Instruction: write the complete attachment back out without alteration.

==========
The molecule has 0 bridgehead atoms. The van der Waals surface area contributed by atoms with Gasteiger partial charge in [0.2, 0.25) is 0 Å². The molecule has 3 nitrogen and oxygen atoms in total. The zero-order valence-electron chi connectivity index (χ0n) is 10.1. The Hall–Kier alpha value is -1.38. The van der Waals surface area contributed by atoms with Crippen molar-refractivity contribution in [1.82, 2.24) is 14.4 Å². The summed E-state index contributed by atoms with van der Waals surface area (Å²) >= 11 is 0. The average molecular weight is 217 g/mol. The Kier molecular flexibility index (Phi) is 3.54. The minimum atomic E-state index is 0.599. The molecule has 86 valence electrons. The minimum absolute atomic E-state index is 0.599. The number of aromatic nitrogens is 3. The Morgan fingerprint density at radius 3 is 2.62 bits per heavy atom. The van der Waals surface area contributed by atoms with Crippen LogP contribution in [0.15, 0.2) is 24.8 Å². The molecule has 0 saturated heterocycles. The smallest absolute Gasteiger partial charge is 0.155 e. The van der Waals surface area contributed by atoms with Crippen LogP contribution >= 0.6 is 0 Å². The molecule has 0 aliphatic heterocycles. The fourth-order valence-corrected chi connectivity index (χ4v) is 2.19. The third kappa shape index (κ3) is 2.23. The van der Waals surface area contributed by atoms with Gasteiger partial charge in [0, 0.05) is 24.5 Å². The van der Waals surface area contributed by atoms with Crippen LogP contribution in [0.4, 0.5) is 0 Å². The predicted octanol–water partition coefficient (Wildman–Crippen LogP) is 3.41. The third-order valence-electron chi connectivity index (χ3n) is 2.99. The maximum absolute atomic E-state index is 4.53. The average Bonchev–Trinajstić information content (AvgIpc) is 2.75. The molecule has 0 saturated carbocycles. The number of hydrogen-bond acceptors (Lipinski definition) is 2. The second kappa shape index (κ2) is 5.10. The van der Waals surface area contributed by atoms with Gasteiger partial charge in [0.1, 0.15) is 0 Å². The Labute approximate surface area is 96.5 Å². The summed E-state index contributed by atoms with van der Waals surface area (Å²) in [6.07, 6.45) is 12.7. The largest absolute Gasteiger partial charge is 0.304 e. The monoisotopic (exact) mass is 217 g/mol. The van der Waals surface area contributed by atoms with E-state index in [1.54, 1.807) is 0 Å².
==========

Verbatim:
The molecule has 0 bridgehead atoms. The van der Waals surface area contributed by atoms with Gasteiger partial charge in [0.2, 0.25) is 0 Å². The molecule has 3 nitrogen and oxygen atoms in total. The zero-order valence-electron chi connectivity index (χ0n) is 10.1. The Hall–Kier alpha value is -1.38. The van der Waals surface area contributed by atoms with Crippen molar-refractivity contribution in [1.82, 2.24) is 14.4 Å². The summed E-state index contributed by atoms with van der Waals surface area (Å²) >= 11 is 0. The average molecular weight is 217 g/mol. The Kier molecular flexibility index (Phi) is 3.54. The minimum atomic E-state index is 0.599. The molecule has 86 valence electrons. The minimum absolute atomic E-state index is 0.599. The number of aromatic nitrogens is 3. The Morgan fingerprint density at radius 3 is 2.62 bits per heavy atom. The van der Waals surface area contributed by atoms with Crippen LogP contribution in [0.15, 0.2) is 24.8 Å². The molecule has 0 saturated heterocycles. The smallest absolute Gasteiger partial charge is 0.155 e. The van der Waals surface area contributed by atoms with Crippen LogP contribution >= 0.6 is 0 Å². The molecule has 0 aliphatic heterocycles. The fourth-order valence-corrected chi connectivity index (χ4v) is 2.19. The third kappa shape index (κ3) is 2.23. The van der Waals surface area contributed by atoms with Gasteiger partial charge in [0, 0.05) is 24.5 Å². The van der Waals surface area contributed by atoms with Crippen LogP contribution in [0.4, 0.5) is 0 Å². The predicted octanol–water partition coefficient (Wildman–Crippen LogP) is 3.41. The third-order valence-electron chi connectivity index (χ3n) is 2.99. The maximum absolute atomic E-state index is 4.53. The average Bonchev–Trinajstić information content (AvgIpc) is 2.75. The molecule has 0 saturated carbocycles. The number of hydrogen-bond acceptors (Lipinski definition) is 2. The second kappa shape index (κ2) is 5.10. The van der Waals surface area contributed by atoms with Gasteiger partial charge in [0.1, 0.15) is 0 Å². The Labute approximate surface area is 96.5 Å². The summed E-state index contributed by atoms with van der Waals surface area (Å²) in [6.07, 6.45) is 12.7. The largest absolute Gasteiger partial charge is 0.304 e. The monoisotopic (exact) mass is 217 g/mol. The van der Waals surface area contributed by atoms with E-state index in [1.54, 1.807) is 0 Å².